Regarding the implementation of a rights and restrictions system, we have incorporated the establishment of guidelines. This is a very important factor.

The cabinet minister in charge does not demonstrate their interpretation of the Copyright Act. If there are doubts concerning the law, then a lawsuit must be filed. However, if the administration has a set of guidelines to refer to, it will be easier to determine what is legal and what is not. We believe that these guidelines should be formed by a team made up of specialists, members of the administration, and members of the judiciary system.

Another important point was brought up in the last sentence of the report.
The Copyright Act was brought into force almost 50 years ago. The report is ended with, "In order to create a copyright system for the new generation, we anticipate a substantial review of the act," hinting at a full-scale revision of the 50-year old act.

I gave a brief address at the end of the meeting.

"I took a look at the list of members before this meeting and was filled with a hope that we could really make strides, as well as a fear about whether or not we reach a consensus. In the end, I was right to feel both emotions.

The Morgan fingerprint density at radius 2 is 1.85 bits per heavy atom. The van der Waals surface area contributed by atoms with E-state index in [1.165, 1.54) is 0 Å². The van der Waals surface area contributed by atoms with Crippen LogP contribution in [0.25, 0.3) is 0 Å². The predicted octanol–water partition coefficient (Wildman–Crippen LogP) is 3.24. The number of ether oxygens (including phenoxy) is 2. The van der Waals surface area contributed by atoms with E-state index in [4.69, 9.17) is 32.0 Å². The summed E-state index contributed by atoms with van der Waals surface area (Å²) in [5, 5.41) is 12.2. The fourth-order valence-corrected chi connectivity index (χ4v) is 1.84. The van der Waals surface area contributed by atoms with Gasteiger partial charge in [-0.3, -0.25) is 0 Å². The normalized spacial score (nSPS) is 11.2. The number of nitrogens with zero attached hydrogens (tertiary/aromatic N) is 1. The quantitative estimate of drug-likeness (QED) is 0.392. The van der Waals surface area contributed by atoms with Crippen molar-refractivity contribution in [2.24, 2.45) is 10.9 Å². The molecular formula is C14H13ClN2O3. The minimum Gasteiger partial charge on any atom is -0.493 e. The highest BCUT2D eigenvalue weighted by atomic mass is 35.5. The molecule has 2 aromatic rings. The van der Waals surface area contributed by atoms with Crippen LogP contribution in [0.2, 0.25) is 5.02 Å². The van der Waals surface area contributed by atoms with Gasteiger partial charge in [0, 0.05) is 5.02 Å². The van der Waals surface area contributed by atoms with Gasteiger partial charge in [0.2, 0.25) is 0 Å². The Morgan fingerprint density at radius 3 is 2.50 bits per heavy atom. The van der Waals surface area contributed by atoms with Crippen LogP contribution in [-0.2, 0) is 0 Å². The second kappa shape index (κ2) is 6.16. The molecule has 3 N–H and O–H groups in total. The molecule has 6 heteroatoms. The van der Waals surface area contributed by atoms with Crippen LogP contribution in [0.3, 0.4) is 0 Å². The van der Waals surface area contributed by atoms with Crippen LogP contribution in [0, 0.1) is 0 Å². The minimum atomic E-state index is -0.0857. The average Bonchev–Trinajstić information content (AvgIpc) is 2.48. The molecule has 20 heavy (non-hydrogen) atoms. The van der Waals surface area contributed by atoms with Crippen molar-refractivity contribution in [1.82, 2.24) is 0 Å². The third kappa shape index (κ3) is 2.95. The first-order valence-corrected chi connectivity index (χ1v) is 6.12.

The government has never tackled the issues of AI, 3D, and biodato to this extent before, and our discussion puts us at the forefront of the international community. It is extremely valuable that for the first time in 50 years, we have shown a clear intention to review the system for the next generation. However, this is only the first step on a long journey. Our next task is to make our results known both home and abroad."


Tsushinbunka: Lyon

From a column that I put together for the postal service.
The first time that a movie was screened in Japan was in Kyoto. It was at the Former Rissei Elementary School, a public school on the edge of Kamogawa. Last year’s Kyoto International Film and Art Festival was also held at this now defunct school. Immortalizing film’s culture in an elementary school lost to the ages. Beautiful.

Movies came into the world in 1895, two years before the Kyoto screening. Their birthplace was Lyon, a city in south-east France. Lyon is located at the junction of the rivers Rhône and Saône. This reminds me of how two rivers merge and run through Kyoto.

The brothers Auguste and Louis Lumière are the fathers of cinema. These two great brothers remind me of some of Japan’s own famous brothers, such as the marathon runner brothers So, the baseball player brothers Kaneda, the Hatoyama brothers, and Minamoto no Yoritomo and his brother Minamoto no Yoshitsune.